Professors Says ‘Whiteness Is Terrorism’ — College Declines to Punish Him

“Whiteness is terrorism.”

A Trinity College professor is back in the spotlight after his declaration that “whiteness is terrorism” caused backlash last week, according to a Campus Reform report.

Johnny Eric Williams, a sociology professor at the Connecticut liberal arts college, followed up his initial sentiment, which came via tweet, by adding that “all self-identified white people (no exceptions) are invested in and collude with systematic white racism/white supremacy.”

Williams also took aim at prominent African-Americans he believes aid the cause of white supremacy, including former President Barack Obama and his wife Michelle.

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“I’m referring to [Turning Point USA leader Candace Owens’] other and less brazen but more insidious dangerous ‘white’ kneegrows like Barry and Michelle Obama and many other white kneegrows you encounter daily,” Williams said.

This isn’t the first time Williams has sparked an uproar with inflammatory comments about white people. However, the college is declining to take any action to punish the professor.

“Trinity College supports academic freedom and free expression and inquiry, which are hallmarks of academia and democratic society,” Trinity College President Joanne Berger-Sweeney told Campus Reform. “When speech proves controversial, our responsibility as educators is to promote more debate and discussion, not less. Twitter is a challenging place for a thoughtful discourse, which is clear from this example.”

A student belonging to the Trinity College Republicans told Campus Reform that most students at the school think Williams should face consequences.

“Everyone really questions, even liberals, why is he still here?” the student, who wished to remain anonymous, told Campus Reform. “I think that’s kind of a question a lot of people are asking is, he advocated for white genocide, why is he still here?”

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“I think if you ask anyone on campus that is not as radical as he is, they will be like ‘he needs to go,’ which is interesting because at Trinity College, most students are pretty apathetic toward really everything, so to have such a high defensive that an individual needs to go, that really says something,” the student continued.

The student, who has had Williams in a class before, added that the professor often makes students sign a waiver promising not to repeat what he says in the class in public forums.

“He tells students all the time [that] he doesn’t care about their grades, he’ll fail students just to fail students,” the student said. “Most students, even students of color, do not like Professor Williams. I’ve talked to many students that either have him or have had him. He’s a terrible professor. He makes students sign a waiver as they take his class where they’re not allowed to send emails, they’re not allowed to talk about what he says in class because he knows what he says will get him in trouble.”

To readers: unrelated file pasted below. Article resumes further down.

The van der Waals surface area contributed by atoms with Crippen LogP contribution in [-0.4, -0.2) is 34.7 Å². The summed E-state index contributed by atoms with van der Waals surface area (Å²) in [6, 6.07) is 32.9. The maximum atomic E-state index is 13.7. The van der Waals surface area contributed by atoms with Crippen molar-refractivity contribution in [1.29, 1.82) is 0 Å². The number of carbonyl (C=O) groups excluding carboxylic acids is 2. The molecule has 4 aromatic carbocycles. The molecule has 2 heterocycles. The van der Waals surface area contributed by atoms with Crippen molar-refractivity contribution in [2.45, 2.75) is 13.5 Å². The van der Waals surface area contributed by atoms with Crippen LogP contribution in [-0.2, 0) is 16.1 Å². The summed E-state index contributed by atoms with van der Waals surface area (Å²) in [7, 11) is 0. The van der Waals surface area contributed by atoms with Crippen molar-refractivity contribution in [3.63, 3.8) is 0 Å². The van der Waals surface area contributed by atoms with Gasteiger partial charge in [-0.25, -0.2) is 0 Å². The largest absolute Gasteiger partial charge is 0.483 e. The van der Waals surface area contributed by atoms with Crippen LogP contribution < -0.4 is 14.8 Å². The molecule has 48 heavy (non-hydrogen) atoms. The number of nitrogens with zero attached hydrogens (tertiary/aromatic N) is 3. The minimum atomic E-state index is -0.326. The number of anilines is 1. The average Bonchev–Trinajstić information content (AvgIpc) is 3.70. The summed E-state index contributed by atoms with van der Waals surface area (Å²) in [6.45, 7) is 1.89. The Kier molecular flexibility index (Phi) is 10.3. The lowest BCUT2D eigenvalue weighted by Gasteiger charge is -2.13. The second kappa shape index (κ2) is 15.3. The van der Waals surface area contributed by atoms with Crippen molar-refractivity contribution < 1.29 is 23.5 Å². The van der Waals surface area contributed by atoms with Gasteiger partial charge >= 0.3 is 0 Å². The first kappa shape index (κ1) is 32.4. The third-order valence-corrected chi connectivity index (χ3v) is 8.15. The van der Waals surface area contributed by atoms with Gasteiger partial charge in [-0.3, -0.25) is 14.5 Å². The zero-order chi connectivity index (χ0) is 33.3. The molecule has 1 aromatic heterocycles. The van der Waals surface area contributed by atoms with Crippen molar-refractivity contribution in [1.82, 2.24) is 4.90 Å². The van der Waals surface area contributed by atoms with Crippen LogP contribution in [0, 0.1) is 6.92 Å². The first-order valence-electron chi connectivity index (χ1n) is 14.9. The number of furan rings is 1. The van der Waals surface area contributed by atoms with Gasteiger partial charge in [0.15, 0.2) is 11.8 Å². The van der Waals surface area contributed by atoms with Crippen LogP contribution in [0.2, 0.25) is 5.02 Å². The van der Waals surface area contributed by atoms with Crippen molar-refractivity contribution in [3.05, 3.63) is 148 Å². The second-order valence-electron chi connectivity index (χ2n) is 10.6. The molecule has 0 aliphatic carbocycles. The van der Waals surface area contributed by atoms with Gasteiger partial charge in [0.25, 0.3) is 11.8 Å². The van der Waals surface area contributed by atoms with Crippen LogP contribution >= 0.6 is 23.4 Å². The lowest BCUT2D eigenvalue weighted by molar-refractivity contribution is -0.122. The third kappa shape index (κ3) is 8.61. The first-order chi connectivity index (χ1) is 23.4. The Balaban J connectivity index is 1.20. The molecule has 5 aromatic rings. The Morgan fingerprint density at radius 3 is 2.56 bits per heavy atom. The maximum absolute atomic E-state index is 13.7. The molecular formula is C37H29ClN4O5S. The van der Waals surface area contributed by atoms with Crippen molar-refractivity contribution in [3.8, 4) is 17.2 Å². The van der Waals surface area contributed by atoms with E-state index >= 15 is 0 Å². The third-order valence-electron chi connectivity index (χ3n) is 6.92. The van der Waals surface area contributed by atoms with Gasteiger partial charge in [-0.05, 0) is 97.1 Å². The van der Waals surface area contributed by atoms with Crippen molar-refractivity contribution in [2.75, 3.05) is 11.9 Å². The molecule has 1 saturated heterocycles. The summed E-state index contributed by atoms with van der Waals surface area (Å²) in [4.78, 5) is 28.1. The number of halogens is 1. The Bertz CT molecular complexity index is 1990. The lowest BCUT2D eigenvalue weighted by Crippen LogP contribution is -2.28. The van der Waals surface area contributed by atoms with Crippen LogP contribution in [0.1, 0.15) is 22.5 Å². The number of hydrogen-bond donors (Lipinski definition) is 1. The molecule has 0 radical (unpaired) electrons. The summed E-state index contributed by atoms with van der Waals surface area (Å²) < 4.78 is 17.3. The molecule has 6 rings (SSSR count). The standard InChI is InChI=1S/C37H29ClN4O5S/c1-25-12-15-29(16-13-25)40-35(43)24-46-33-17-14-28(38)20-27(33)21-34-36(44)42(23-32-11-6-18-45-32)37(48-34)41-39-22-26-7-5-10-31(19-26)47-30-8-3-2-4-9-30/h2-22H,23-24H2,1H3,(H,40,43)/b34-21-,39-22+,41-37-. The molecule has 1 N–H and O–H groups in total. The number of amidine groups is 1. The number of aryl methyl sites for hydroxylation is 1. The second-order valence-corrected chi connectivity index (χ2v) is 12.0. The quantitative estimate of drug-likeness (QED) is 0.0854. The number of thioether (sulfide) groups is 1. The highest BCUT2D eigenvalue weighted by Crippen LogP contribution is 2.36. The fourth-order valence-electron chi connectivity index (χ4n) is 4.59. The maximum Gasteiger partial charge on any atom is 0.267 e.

While the student indicated support for academic freedom, the college Republican argued that Williams’ comments go too far.

“His behavior is horrible and that needs to be checked by the administration,” the student said.

Williams was previously suspended in the summer of 2017 after making racially charged comments about white people in a Facebook post.

“I’m fed the f— up with self identified ‘white’s’ daily violence directed at immigrants, Muslims, and sexually and racially oppressed people. The time is now to confront this inhuman a–holes and end this now,” Williams said in the post.

“It is past time for the racially oppressed to do what believe who believe themselves to be ‘white’ will not do, put an end to the to the vectors of their destructive mythology of whiteness and their white supremacy system,” William added in a second post a minute later, along with the hashtag “#LetThemF—ingDie.”

The “#LetThemF—ingDie” hashtag was also the title of a Medium article that insisted the black police officer who saved Rep. Steve Scalise, R-La., after he was shot during a practice for the annual congressional baseball game should have let the Republican representative die due to his supposed white supremacist positions.

At the time, Williams insisted he was not referencing the Scalise shooting.

“I never intended to invite or incite violence,” Williams wrote after receiving backlash for his post. “My only aim was to bring awareness to white supremacy and to inspire others to address these kinds of injustices.”

The school later lifted Williams’ suspension after an investigation, saying his posts were covered by academic freedom.

“His statements fall squarely within his area of scholarship and teaching, and are consistent with his published works,” said Tim Cresswell, Trinity’s dean of faculty and vice president for academic affairs.

“There are no grounds to institute disciplinary action against Professor Williams.”

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